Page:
Dedication to the Victims and Survivors of School Shootings
Ms. Burstein approached me a few weeks ago, asking if we could add a section in the next Kalliope online issue to commemorate the lives lost in the shooting at Marjory Stoneman Douglas High School in Parkland, Florida on February 14th, 2018. The goal was to add to the current discussion catalyzed by this terrible tragedy. She said her tenth graders had written some incredible pieces of poetry about the shooting, and thought it would be an important addition to this issue. I couldn’t have agreed more, and thought that the Kalliope staff should add in some pieces of their own as well.
I have been thinking a lot about the school shootings that have happened this year. Not that I haven’t thought about them in the
past when a school shooting occurred, but after the Parkland shooting, many voices had risen up, louder than they had been before. “Enough is enough!” They said. No more children, no more teachers, no more innocent lives should be taken away.
At Frisch, we recently had a walkout where many students from the school, myself included, walked out of class at 9:57am and
gathered in the gym. At 10:00am we, along with many other schools across the world, had a moment of silence for the 17 people who died in the Parkland shooting. Then, we recited a psalm to express our mourning.
I realized through this moment of unity across the world, that our voices, together, can truly make a change. But our spoken voice is
only the beginning. Now we will depict our sorrow through the written word. We must show the world, through any and every aspect we can, the horrible fear and pain people are going through. We must make them understand that this needs to stop.
I would like to dedicate this section in our second official online issue of Kalliope to the survivors and victims of the recent school
shootings. It is important to recognize how abhorrent these shootings are, especially after our lockdown just a few days ago, when we truly believed that there was an active shooter nearby.
The fear was palpable in the air, and everyone was shaken for the rest of the day. Thank G-d it was only a false alarm. Even so, it was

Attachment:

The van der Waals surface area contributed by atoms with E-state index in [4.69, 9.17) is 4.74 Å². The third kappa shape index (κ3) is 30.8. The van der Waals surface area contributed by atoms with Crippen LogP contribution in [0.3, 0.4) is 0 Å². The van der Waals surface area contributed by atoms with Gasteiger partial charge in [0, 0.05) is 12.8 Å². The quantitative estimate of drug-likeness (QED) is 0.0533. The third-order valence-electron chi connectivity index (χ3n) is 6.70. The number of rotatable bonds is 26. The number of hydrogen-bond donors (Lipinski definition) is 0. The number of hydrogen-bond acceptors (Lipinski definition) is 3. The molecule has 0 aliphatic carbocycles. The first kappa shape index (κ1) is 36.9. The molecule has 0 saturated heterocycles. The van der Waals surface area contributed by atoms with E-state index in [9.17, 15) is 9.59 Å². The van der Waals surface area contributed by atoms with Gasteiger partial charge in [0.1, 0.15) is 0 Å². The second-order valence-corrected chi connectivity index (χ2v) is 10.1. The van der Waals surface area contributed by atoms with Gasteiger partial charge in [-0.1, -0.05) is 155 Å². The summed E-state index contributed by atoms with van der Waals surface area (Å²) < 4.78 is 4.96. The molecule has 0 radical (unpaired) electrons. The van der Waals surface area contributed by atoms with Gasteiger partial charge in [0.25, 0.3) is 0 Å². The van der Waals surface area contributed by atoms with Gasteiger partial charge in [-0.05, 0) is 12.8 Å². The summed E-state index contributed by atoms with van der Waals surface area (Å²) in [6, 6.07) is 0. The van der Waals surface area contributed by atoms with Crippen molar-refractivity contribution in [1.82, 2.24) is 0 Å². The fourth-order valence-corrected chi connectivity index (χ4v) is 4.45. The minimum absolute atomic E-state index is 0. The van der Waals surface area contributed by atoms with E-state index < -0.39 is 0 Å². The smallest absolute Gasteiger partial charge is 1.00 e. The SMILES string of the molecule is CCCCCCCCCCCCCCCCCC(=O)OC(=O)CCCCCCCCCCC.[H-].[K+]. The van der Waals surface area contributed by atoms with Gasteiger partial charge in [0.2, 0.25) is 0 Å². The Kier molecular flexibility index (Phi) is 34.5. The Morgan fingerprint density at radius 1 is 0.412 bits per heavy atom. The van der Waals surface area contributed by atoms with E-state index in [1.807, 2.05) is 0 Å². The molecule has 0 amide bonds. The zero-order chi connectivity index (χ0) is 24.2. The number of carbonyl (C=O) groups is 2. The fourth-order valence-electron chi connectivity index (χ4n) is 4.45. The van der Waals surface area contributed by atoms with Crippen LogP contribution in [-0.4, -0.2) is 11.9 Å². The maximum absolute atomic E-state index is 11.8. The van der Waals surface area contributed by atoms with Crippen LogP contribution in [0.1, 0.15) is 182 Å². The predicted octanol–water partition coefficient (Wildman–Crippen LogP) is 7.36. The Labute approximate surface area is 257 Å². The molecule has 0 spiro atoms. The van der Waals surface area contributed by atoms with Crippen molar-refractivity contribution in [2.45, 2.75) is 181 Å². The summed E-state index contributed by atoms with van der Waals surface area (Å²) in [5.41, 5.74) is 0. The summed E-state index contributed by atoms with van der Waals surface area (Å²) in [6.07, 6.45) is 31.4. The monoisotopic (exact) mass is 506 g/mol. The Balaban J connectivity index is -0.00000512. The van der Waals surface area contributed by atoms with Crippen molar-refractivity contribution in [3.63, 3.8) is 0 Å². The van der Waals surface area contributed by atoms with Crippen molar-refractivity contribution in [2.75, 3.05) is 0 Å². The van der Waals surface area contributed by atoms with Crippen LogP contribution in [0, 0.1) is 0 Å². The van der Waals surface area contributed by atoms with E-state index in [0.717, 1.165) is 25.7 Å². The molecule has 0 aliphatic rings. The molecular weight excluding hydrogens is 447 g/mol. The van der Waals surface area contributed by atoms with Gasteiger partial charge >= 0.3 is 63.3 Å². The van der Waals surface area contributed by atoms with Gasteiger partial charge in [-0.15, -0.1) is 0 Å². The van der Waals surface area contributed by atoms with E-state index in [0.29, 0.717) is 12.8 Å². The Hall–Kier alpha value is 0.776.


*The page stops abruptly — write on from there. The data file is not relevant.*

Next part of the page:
quite traumatic for many students.
We cannot even start to imagine the pain and suffering of the people who were in or affected by real school shootings, but we can
try to be listeners and to express empathy for their pain
I hope this section truly does honor to the difficult topic at hand. But, no matter how you see it, the final message is clear. Enough is
Editor-In-Chief of Kalliope
Am I Next?
By Jake Nussbaum
At 10 o’clock in the morning of March fourteenth
Standing in solitude with the seventeen
Standing in the gym, not in class
I, with my peers,
Eyes and ears
Listened in misery to the list of victims who were murdered en masse.
“Alyssa Alhadeff, 14,” they’d said.
And I’d thought, Hey, I’m 14,
“Luke Hoyer, 15,” they’d said.
I’ll be turning 15 in 3 weeks, I’d thought.
Then at 10:17 a.m. we went back to class and the day was normal again.
Until 5p.m. when I went home and it dawned on me.
Am I next?
Will I be the next name to be added to that tragic list?
The next young life to cease to exist
The next universe reduced to two words on a page and a silent moment -
Will those two words be Jake Nussbaum?
Will it be my name?
Or my friend’s?
Or my teacher’s?
Or my sister’s?
Or my father’s?
If nothing changes right now, the sad answer
The awful truth
No matter how many marches
Led by our youth
No matter the speeches
If we speak or protest
The answer, my friends -
It will be yes
Does the government care more about
Please, we must be told
What do you value
What do you hold
Dearest to your heart
Your sick, black heart?
Of course you’ll pick guns
That’s what you’ll choose
Because you’re blind to the hate
And you’re not in our shoes
Until you are
Until the day you come home from work
And your child never comes home from school
Your heart starts beating out of your chest
Where are they? Oh God, let’s just hope for the best
But the best isn’t coming
They’re never coming
Your heart stops drumming
It completely freezes
You can’t breathe
You were hoping, praying for the best
But it happened. They were next.